No one killed Anjaneylu: Why a village near Hyd won't admit a man was burnt to death

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No one killed Anjaneylu: Why a village near Hyd won't admit a man was burnt to death

A yellow tape with the words "crime scene" had cordoned off a patch of ground where a pile of ashes were still smouldering in the crematorium at the Adarashpally village. The relatives of Gyara Lakshmi, a 50-year-old woman who died on Tuesday at the Osmania hospital in Hyderabad were performing her last rites. A few feet away, the Cyberabad police stood watching the last rites as this is the crime scene where Boini Anjaneyulu, a 26-year-old auto driver from the village had been killed. The young man was beaten and pushed into Lakshmi's pyre by a mob on Wednesday night.

Trouble began in the Adrashpally village, just 40 km away from Hyderabad, on Wednesday night, a few hours after Lakshmi was cremated. Lakshmi who had been unwell for a few years finally succumbed to her illness and was cremated around 6.00 pm.

Almost two and a half hours later, Anjaneyulu's brother Ganesh heard a rumour that his younger brother too had been burnt along with Lakshmi. When the family rushed to the pyre, all they found was one pair of Ganesh’s chappal that Anjanayelu had used that night.

According to the police, a few of Lakshmi’s relatives believed that she had died due to the ill effects of black magic. They anticipated that the ‘sorcerer’ would come near the pyre to do some rituals and had waited in the shadows. After a few hours, when they saw Anjaneyulu near a tank in the graveyard, they caught hold of him. These men then called others in the village and the mob grew in size. Armed with sticks, axe and stones, they attacked the young man and then threw him into the pyre. According to the police, Anjaneyulu was still alive when he was thrown into the fire.

After ensuring that the man had burnt to death, one of the accused informed the same over phone to the husband of the village sarpanch. 

Lakshmi’s brother Balaiyah was at the crematorium on Thursday and insisted that Anjaneyulu had practised black magic. "We performed my sister’s funeral and left the place. Balram, a relative and another person went back to the funeral pyre to check if it was still burning. This is when they found Anjaneyulu naked and circling the funeral chanting mantras. He was wearing his elder brother’s chappals (suggesting that the victim wearing his brother's sandals was related to black magic). The two men turned back and returned with everyone in the village.”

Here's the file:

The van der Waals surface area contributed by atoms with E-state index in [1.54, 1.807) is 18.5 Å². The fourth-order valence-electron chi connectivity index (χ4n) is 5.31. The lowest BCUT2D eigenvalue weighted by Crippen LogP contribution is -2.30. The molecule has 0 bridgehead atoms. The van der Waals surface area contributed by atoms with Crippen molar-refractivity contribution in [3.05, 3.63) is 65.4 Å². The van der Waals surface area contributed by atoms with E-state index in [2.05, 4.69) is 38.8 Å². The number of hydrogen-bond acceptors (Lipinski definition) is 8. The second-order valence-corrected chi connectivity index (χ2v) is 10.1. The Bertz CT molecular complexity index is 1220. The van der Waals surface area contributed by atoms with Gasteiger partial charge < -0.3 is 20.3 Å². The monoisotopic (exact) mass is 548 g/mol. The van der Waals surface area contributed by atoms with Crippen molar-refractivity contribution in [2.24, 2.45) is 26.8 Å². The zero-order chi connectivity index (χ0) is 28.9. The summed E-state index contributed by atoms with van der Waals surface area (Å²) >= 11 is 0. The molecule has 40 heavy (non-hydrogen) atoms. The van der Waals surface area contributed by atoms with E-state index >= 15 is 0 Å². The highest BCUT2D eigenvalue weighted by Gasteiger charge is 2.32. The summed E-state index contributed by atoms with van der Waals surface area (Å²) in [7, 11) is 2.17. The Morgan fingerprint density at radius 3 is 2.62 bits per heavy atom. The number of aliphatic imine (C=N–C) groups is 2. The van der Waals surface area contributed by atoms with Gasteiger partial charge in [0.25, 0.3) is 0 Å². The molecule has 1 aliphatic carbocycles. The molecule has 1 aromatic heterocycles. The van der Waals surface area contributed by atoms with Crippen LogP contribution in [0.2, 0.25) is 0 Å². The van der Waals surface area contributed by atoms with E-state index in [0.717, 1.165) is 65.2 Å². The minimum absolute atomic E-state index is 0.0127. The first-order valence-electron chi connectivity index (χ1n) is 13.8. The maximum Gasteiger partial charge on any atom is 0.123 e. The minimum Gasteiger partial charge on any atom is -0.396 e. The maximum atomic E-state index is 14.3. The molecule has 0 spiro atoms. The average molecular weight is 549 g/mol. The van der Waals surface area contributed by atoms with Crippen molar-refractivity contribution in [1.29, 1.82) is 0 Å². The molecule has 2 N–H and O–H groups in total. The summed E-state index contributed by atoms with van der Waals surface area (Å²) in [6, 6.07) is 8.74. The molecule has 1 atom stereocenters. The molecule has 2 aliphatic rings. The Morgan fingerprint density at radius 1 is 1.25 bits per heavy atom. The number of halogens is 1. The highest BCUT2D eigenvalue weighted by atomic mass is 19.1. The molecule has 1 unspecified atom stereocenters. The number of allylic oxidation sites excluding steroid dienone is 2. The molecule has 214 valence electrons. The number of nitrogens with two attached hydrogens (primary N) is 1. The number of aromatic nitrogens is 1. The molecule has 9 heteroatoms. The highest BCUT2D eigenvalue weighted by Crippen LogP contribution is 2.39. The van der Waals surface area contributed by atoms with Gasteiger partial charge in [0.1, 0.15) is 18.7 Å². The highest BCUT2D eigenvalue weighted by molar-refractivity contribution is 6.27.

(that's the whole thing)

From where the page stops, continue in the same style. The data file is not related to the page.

Balaiayah refused to reveal what happened afterwards. 

However, another relative pitched in and said, “The whole village saw what happened here but no one is going to speak. How could he disrespect the grave by doing black magic?” asks this relative.

These lines were repeated by many in the village. Almost all of those TNM spoke to said black magic existed and most claimed to know that Anjaneyulu was a black magic practitioner. “We sometimes find him and people from his family at odd places on full moon nights,” one villager said. 

Though the police and Balaiyah said that the whole village had turned up at the crematorium, every single villager TNM spoke to claimed they hadn't seen anything. "I did not see anything", "I don't know these people," were the most common answers. One person said, "His father was a black magician so were his forefathers," Yet another asked, "What else was he doing at the graveyard at 8 pm?"

Anjaneyulu's residence is the first house as one enters the village that is divided by a road. The road incidentally divides the backward caste and the scheduled caste settlements in this village. Anjaneyulu and his family belong to the Mutharasi (Mudhuraj) caste listed as backward caste, while Lakshmi and her family (including the accused) are from the Madiga caste, a scheduled caste.

Ganesh, Anjaneyulu’s elder brother was devastated. He says other villagers have always accused his family of performing black magic. "Those who say we are black magicians just don't know us, they're saying whatever they can and want," says an angry Ganesh.

Outside the family residence, Anjaneyulu share auto stood idle. "He would be driving his auto the whole day and even at night. He normally goes to the crematorium to attend nature’s call. Why did they kill him for that?”, Ganesh asked.

The family has a toilet attached to their modest residence but is used mostly by the women. The men relieve themselves in the fields, explained Ganesh. Anjaneyulu could access the crematorium using a shortcut that TNM observed would reduce his otherwise 1-kilometre trek, down by more than half.  

But the villagers are adamant in their belief that Anjaneyulu had no good intentions. “He was naked and why should he travel one km to relieve himself?” Lakshmi’s relative asked.

For the Balanagar police, it is not going to be an easy task to convince the villagers otherwise. PV Padmaja, the Deputy Commissioner of Police, has appealed to the public to not believe in such superstitions. “There is no sorcery in society and it is requested that the public should not take the law into their hands. If they notice any such kind of issues, they are requested to inform the local police and revenue authorities immediately,” she said in a statement.

Meanwhile, the police have arrested Lakshmi’s brother-in-law Gyara Balram and three others- Gyara Kistaiah, Bandala Sriramulu and Gyara Narsimha- and charged them for murder and rioting.